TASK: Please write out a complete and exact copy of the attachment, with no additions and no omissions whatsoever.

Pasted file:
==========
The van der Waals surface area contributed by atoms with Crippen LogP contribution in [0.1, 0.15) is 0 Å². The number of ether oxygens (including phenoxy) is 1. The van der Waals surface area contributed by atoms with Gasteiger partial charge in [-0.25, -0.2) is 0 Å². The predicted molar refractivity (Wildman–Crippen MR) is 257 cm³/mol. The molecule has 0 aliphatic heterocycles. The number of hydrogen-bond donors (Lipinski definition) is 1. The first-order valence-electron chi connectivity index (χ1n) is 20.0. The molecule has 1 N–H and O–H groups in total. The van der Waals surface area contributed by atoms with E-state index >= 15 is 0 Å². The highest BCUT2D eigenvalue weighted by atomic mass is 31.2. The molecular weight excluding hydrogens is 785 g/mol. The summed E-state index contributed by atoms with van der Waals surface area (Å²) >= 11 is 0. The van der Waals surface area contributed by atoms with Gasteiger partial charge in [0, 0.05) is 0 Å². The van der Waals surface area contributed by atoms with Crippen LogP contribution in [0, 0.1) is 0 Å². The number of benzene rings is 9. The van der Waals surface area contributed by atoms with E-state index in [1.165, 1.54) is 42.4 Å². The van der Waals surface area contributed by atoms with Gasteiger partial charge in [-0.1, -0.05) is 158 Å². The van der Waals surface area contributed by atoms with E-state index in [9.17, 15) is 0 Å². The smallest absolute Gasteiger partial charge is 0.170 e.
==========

The van der Waals surface area contributed by atoms with Crippen LogP contribution in [0.1, 0.15) is 0 Å². The number of ether oxygens (including phenoxy) is 1. The van der Waals surface area contributed by atoms with Gasteiger partial charge in [-0.25, -0.2) is 0 Å². The predicted molar refractivity (Wildman–Crippen MR) is 257 cm³/mol. The molecule has 0 aliphatic heterocycles. The number of hydrogen-bond donors (Lipinski definition) is 1. The first-order valence-electron chi connectivity index (χ1n) is 20.0. The molecule has 1 N–H and O–H groups in total. The van der Waals surface area contributed by atoms with E-state index >= 15 is 0 Å². The highest BCUT2D eigenvalue weighted by atomic mass is 31.2. The molecular weight excluding hydrogens is 785 g/mol. The summed E-state index contributed by atoms with van der Waals surface area (Å²) >= 11 is 0. The van der Waals surface area contributed by atoms with Gasteiger partial charge in [0, 0.05) is 0 Å². The van der Waals surface area contributed by atoms with Crippen LogP contribution in [0, 0.1) is 0 Å². The number of benzene rings is 9. The van der Waals surface area contributed by atoms with E-state index in [1.165, 1.54) is 42.4 Å². The van der Waals surface area contributed by atoms with Gasteiger partial charge in [-0.1, -0.05) is 158 Å². The van der Waals surface area contributed by atoms with E-state index in [9.17, 15) is 0 Å². The smallest absolute Gasteiger partial charge is 0.170 e.